Employee entitled to attorney's fees in appeal, but not as a sanction
Case name: D'Aquisto v. Mission St. Joseph's Health System, et al., No. COA08-1238 (N.C. Ct. App. 08/04/09).
Ruling: The North Carolina Court of Appeals ruled that the employee was entitled to appellate attorney's fees for time spent defending multiple appeals brought by the employer.
What it means: In North Carolina, an injured employee may move for attorney's fees to be paid by the employer when: 1) the employer appeals the commission's order directing the employer to pay benefits; and 2) the order to pay benefits is affirmed. The award of attorney's fees is permitted regardless of whether the employer had reasonable grounds for bringing the appeal.
An employer appealed a decision by the industrial commission that awarded attorney's fees, and attorney's fees expended in an appeal after an initial award of compensation. The employer had unsuccessfully contested the award of disability and medical benefits multiple times. The employer argued that its defense to the employee's claim for benefits was found to be reasonable by the commission, and that such a finding precluded an award of attorney's fees according to North Carolina law.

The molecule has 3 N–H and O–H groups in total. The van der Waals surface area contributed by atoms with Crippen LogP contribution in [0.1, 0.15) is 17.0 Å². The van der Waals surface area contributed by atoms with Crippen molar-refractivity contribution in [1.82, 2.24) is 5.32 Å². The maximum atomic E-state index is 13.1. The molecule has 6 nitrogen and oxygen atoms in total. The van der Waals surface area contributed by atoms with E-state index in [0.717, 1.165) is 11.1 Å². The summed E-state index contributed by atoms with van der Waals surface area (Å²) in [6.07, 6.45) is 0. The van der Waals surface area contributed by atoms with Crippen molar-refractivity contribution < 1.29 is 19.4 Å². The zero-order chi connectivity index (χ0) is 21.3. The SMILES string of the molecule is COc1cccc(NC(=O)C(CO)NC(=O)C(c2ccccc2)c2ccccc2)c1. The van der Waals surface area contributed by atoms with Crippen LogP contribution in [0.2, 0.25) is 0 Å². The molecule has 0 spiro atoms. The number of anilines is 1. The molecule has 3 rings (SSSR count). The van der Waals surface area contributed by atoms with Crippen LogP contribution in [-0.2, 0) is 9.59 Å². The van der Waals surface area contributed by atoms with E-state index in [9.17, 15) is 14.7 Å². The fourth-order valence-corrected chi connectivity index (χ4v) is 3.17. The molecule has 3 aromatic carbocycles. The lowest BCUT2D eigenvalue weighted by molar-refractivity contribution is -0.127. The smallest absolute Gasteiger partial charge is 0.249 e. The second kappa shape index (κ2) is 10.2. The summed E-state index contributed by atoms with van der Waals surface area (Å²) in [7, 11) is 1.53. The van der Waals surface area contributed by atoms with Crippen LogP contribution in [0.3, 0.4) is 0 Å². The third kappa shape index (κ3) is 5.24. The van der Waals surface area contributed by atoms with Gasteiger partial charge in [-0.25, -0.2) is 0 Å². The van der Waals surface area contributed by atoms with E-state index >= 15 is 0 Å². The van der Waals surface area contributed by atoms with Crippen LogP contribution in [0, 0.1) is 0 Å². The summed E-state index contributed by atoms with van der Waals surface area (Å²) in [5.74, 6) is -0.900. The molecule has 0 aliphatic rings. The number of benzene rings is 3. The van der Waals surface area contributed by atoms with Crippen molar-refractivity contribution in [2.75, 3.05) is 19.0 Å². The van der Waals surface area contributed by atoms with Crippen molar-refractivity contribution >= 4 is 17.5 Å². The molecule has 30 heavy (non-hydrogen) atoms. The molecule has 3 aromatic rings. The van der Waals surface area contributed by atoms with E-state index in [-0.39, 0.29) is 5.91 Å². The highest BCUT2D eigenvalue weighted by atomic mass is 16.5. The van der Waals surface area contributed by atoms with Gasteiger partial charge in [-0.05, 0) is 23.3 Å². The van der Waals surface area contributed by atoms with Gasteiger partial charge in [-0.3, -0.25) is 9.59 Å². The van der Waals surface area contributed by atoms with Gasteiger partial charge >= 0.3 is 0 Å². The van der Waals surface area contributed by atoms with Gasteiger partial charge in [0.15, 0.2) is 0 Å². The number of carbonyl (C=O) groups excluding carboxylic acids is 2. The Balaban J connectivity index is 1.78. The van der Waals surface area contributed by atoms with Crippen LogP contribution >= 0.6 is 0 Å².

The Court of Appeals rejected the argument, finding that the evaluation of "unreasonableness" was not a factor to be weighed when deciding to award attorney's fees in an appeal. The court explained that the unreasonableness determination only applied in initial hearings. This determination was intended to prevent frivolous or unfounded lawsuits contrary to the primary purposes of the Workers' Compensation Act, which is to provide compensation to injured employees. However, the award of attorney's fees can be granted when the employer is ordered to make, or continue payments of benefits, whether or not the employer who instituted the proceeding has reasonable grounds for bringing the appeal. Accordingly, the court affirmed the imposition of attorney's fees stating they were not assessed as a penalty, but for the costs of defending the appeal.
Read more at the WORKERSCOMP ForumTM homepage.
September 28, 2009
Copyright 2009© LRP Publications